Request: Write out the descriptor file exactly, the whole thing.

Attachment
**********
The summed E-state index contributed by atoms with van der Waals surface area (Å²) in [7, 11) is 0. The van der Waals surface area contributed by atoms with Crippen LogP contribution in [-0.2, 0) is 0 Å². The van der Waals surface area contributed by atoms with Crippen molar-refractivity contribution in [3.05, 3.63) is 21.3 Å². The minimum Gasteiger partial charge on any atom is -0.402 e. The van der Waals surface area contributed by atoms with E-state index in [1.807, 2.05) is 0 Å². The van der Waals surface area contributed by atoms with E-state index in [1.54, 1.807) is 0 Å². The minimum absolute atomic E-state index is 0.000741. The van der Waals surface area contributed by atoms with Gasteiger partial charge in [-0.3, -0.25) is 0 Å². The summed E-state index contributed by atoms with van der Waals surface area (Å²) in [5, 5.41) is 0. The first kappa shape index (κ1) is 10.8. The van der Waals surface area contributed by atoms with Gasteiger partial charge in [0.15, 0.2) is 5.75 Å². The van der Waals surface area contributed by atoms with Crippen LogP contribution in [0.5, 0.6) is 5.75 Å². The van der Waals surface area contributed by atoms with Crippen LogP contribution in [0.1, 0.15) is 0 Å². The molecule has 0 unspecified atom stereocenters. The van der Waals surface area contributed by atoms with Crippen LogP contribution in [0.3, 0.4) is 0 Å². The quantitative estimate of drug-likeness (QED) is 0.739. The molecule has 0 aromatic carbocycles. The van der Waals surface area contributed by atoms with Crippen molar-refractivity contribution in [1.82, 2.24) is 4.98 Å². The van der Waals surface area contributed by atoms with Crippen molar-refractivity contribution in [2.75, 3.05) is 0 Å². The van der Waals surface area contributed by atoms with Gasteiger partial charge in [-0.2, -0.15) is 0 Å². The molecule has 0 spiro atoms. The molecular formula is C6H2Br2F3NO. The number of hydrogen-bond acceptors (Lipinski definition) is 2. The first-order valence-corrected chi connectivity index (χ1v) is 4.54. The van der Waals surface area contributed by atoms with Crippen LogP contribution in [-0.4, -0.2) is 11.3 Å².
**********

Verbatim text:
The summed E-state index contributed by atoms with van der Waals surface area (Å²) in [7, 11) is 0. The van der Waals surface area contributed by atoms with Crippen LogP contribution in [-0.2, 0) is 0 Å². The van der Waals surface area contributed by atoms with Crippen molar-refractivity contribution in [3.05, 3.63) is 21.3 Å². The minimum Gasteiger partial charge on any atom is -0.402 e. The van der Waals surface area contributed by atoms with E-state index in [1.807, 2.05) is 0 Å². The van der Waals surface area contributed by atoms with E-state index in [1.54, 1.807) is 0 Å². The minimum absolute atomic E-state index is 0.000741. The van der Waals surface area contributed by atoms with Gasteiger partial charge in [-0.3, -0.25) is 0 Å². The summed E-state index contributed by atoms with van der Waals surface area (Å²) in [5, 5.41) is 0. The first kappa shape index (κ1) is 10.8. The van der Waals surface area contributed by atoms with Gasteiger partial charge in [0.15, 0.2) is 5.75 Å². The van der Waals surface area contributed by atoms with Crippen LogP contribution in [0.5, 0.6) is 5.75 Å². The van der Waals surface area contributed by atoms with Crippen LogP contribution in [0.1, 0.15) is 0 Å². The molecule has 0 unspecified atom stereocenters. The van der Waals surface area contributed by atoms with Crippen LogP contribution in [0.3, 0.4) is 0 Å². The quantitative estimate of drug-likeness (QED) is 0.739. The molecule has 0 aromatic carbocycles. The van der Waals surface area contributed by atoms with Crippen molar-refractivity contribution in [1.82, 2.24) is 4.98 Å². The van der Waals surface area contributed by atoms with Crippen molar-refractivity contribution in [2.75, 3.05) is 0 Å². The van der Waals surface area contributed by atoms with Gasteiger partial charge in [-0.2, -0.15) is 0 Å². The molecule has 0 spiro atoms. The molecular formula is C6H2Br2F3NO. The number of hydrogen-bond acceptors (Lipinski definition) is 2. The first-order valence-corrected chi connectivity index (χ1v) is 4.54. The van der Waals surface area contributed by atoms with Crippen LogP contribution in [-0.4, -0.2) is 11.3 Å².